A contributing factor to the grade for OSU's linebackers is their size. Sure, Trent Bray sports a company of lickity-split ‘backers, but the average weight of the above-mentioned foursome is 230.5 pounds – that's on the light side. So how will they do against big, blocking tight ends and aggressive O-linemen?
Senior Rashaad Reynolds will undoubtedly anchor the starting corner rotation in 2013 and he has a supporting cast of characters that did little less than impress the heck out of me left and right during the spring and fall camp sessions. Sean Martin was a strong option as the nickel corner in Mark Banker's defensive sets this fall, and the senior is very familiar with how the defense operates. Steven Nelson made the most out of his last five months in spent in Corvallis, and I see him surprising the heck out of casual fans in the fall. Riley and Mark Banker have yet to announce a decision as to who will officially succeed Jordan Poyer as the other starting corner, it will be a game time decision. My guess is Nelson, but we'll see. Behind them, sophomore Larry Scott looks to factor into the rotation – the youngster really stood out this fall and he is a great to have in reserve.
Ryan Murphy and Tyrequek Zimmerman could be devastating to opposing offenses in 2013. In fall camp, the junior safety duo was very impressive and they will bring an intense combination of size, speed and great field awareness to the secondary, not to mention 25 games worth of experience apiece. Murphy and Zimmerman exude confidence in just about every play, and they are highly active on special teams in a variety of ways. Behind them, OSU will look to implant redshirt freshman safety Cyril Noland and others for turns, it's been a productive set of backups who have had a strong fall behind the starters.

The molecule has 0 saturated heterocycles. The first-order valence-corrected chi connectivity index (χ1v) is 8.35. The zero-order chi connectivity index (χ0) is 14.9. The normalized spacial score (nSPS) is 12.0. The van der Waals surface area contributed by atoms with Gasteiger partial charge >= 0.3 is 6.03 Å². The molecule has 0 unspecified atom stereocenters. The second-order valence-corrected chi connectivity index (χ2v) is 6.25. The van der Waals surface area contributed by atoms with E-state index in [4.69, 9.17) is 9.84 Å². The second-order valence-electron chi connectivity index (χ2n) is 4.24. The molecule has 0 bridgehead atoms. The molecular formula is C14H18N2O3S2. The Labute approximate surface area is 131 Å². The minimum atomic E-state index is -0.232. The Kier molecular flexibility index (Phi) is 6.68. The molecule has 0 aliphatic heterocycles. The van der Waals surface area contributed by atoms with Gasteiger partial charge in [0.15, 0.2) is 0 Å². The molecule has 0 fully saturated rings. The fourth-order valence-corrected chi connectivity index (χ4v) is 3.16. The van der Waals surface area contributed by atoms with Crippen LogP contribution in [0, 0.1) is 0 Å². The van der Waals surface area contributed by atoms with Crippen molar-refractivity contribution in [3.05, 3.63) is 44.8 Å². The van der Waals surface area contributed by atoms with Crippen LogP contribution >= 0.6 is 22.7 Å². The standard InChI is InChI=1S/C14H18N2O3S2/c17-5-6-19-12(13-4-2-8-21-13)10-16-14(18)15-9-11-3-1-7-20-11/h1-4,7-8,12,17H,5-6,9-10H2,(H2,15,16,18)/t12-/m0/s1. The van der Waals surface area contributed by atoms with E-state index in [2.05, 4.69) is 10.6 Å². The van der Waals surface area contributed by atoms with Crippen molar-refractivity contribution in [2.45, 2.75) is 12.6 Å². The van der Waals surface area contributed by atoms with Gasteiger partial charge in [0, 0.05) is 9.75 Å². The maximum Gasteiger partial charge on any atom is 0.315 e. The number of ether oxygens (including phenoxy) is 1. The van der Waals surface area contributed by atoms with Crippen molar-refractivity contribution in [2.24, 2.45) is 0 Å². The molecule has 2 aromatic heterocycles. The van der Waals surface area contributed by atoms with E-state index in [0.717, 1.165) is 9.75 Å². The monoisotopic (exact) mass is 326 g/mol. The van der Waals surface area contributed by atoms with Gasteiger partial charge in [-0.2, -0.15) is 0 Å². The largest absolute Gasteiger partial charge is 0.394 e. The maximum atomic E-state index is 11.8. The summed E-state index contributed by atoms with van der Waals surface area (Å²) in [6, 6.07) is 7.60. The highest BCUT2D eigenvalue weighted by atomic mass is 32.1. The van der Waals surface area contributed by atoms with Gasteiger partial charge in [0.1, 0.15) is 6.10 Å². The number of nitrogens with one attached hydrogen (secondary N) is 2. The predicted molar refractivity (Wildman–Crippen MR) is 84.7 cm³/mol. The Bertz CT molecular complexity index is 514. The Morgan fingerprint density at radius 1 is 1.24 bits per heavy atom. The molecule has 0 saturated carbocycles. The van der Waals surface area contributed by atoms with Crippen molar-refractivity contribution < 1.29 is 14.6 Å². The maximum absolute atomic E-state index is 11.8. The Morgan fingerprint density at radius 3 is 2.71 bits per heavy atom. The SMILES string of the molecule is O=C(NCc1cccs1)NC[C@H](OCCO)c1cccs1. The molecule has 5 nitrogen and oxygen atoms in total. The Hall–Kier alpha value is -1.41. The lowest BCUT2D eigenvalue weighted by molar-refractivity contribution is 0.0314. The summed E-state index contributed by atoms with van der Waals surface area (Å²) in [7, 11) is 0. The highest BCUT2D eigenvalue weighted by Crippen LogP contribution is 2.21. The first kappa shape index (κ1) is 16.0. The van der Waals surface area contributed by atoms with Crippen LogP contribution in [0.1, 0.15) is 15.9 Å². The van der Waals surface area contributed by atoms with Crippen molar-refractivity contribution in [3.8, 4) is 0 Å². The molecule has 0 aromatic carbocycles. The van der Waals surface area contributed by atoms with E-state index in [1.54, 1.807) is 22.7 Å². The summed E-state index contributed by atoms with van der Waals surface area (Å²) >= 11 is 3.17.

OSU seems to be going with speed over size in just about every defensive category with the exception of cornerback and safety. The linebackers and d-line, even the d-ends, could have issues with defenders, particularly strong, athletic O-linemen who practice good pad level and well understand the leverage game. It is a tried and true system that Banker and his defensive staff have been implementing for some time now, and with above average success as of late. Size matters little when a pass rusher is in the backfield half a second after the ball is snapped, angles and speed matter more. And for all of the little inconsistencies that could arise from the front seven, Perry's secondary has offered a lot of evidence that they can make some of it up in the back end.